- © 2016 by The Society of Exploration Geophysicists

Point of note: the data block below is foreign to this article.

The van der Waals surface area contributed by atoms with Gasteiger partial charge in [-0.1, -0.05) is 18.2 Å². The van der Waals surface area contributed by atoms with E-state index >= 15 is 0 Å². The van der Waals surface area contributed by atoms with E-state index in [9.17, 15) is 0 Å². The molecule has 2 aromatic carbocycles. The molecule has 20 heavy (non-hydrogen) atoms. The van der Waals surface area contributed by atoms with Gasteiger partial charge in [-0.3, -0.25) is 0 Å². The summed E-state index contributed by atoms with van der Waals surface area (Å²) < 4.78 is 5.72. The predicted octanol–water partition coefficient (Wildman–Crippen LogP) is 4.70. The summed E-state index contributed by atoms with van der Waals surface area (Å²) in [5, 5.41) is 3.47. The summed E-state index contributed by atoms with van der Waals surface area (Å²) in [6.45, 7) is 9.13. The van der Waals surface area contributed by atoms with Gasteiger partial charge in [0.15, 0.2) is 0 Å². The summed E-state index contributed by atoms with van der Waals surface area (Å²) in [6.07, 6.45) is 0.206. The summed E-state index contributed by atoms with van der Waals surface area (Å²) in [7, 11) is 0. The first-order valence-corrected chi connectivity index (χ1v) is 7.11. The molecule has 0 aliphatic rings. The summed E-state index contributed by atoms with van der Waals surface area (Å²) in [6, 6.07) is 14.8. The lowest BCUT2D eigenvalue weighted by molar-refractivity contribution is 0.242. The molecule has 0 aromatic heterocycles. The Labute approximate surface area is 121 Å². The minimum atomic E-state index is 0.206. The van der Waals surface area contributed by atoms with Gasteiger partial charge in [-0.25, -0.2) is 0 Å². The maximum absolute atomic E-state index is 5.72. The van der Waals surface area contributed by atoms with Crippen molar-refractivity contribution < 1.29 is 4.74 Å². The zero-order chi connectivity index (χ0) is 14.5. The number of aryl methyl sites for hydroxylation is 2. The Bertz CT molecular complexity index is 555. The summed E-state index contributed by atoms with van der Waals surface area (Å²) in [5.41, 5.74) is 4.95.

The near-surface is usually defined as the depth interval below the topography, composed of a low-velocity soil column and weathered rock layer. In contrast with the near-surface, the subsurface is composed of relatively higher velocity rock layers. This means that the interface between the near-surface and the subsurface often gives rise to a strong shallow reflection. The image-based method described in this paper makes use of the strong reflection at the base of the near-surface to estimate a model for the near-surface for statics corrections. The method is based on construction of constant-velocity migration volume by prestack time migration of shot records. The near-surface rms velocities associated with the strong reflector at the base of the near-surface are picked from the semblance spectra to create the near-surface rms velocity field. This laterally varying, but vertically invariant, velocity field actually is equivalent to the near-surface interval velocity field, which can be used to perform prestack depth migration of shot records to obtain a shallow seismic image of the near-surface. Finally, the depth horizon associated with the base of the near-surface is delineated from this shallow seismic image. The image-based near-surface model is formed by combining this depth horizon with the interval velocity field. This image-based model for the near-surface yields essentially the same statics that one calculates from a more complicated model for the near-surface that may be estimated from inversion methods.